After two decades, Tom Brady’s run with the Patriots has come to an end. But even though he’s now a member of the Tampa Bay Buccaneers, it doesn’t take away from the heaps of memories he created with New England.
Each day over the next few weeks, we’ll look back on one of Brady’s best moments, counting down from No. 20 to No. 1. Now, let’s relive his No. 4 moment: Leading the Patriots to the AFC Championship Game by completing a comeback against the Oakland Raiders in the famous “Tuck Rule” game (2001).
There might not be a bigger non-Super Bowl moment in the past 20 years.
In Tom Brady’s first playoff game, he led the Patriots into the snow to take on the Raiders. Some refer to it as the “Snow Bowl,” while others call it the “Tuck Rule” game.
One way or the other, Patriots fans can look back on it as the first of many playoff wins in Brady’s storied career.
The Patriots’ offense was shut down by head coach Jon Gruden and the Raiders’ defense during the early going. New England recorded a mere field goal through the first three quarters as the Patriots trailed 13-3.
But with 12:30 left in regulation, Brady found his groove. He completed nine straight passes on a much-needed scoring drive and capped the possession by running it in himself. The Patriots trailed 13-10.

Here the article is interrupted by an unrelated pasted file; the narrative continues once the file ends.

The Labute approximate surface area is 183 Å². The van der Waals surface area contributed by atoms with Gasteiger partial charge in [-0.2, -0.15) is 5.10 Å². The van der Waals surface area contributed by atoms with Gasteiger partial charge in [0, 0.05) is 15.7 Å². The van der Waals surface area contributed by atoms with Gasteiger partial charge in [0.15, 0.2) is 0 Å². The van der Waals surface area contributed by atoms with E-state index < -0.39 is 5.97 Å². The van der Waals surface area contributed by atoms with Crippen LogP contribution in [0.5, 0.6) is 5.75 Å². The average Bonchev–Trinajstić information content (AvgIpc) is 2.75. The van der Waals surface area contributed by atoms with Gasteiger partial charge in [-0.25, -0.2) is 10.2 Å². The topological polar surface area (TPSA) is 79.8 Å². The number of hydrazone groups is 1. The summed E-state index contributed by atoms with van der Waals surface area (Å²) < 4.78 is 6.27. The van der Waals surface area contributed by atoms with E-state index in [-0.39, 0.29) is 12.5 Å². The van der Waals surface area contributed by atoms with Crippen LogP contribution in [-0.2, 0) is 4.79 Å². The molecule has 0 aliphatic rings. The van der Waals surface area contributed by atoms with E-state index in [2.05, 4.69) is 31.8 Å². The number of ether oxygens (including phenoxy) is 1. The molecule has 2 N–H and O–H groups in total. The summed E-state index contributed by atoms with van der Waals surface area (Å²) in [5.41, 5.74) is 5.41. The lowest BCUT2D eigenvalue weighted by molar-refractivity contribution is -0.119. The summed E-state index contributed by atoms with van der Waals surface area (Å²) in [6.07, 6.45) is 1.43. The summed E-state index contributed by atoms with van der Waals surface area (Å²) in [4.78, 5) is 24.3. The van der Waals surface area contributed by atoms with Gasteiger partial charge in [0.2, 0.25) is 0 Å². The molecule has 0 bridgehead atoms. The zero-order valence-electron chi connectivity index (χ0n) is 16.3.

Brady and the Patriots then got a crunch-time chance to tie the score, as they started a drive with 2:06 left and no timeouts. On the third play, future Hall of Famer Charles Woodson came around the blindside, hit Brady and knocked the ball free.
That’s when the game-altering overturn — since labeled the “Tuck Rule” — was called after an official review. It gave the Patriots another opportunity and Brady made the most of it.
The then-youthful signal-caller led the Patriots down the field to set up kicker Adam Vinatieri for a game-tying field goal. It was the first of two heroic kicks from Vinatieri in the contest.
The second, of course, came after Brady orchestrated a 15-play drive in overtime, with Vinatieri’s game-winning boot ultimately advancing the Patriots to the AFC Championship Game.
With all things considered — the optics, the drama, the outcome, the Patriots’ Super Bowl XXXVI victory and their ensuing dynasty — the 2001 divisional round matchup with the Raiders is one that will go down in history.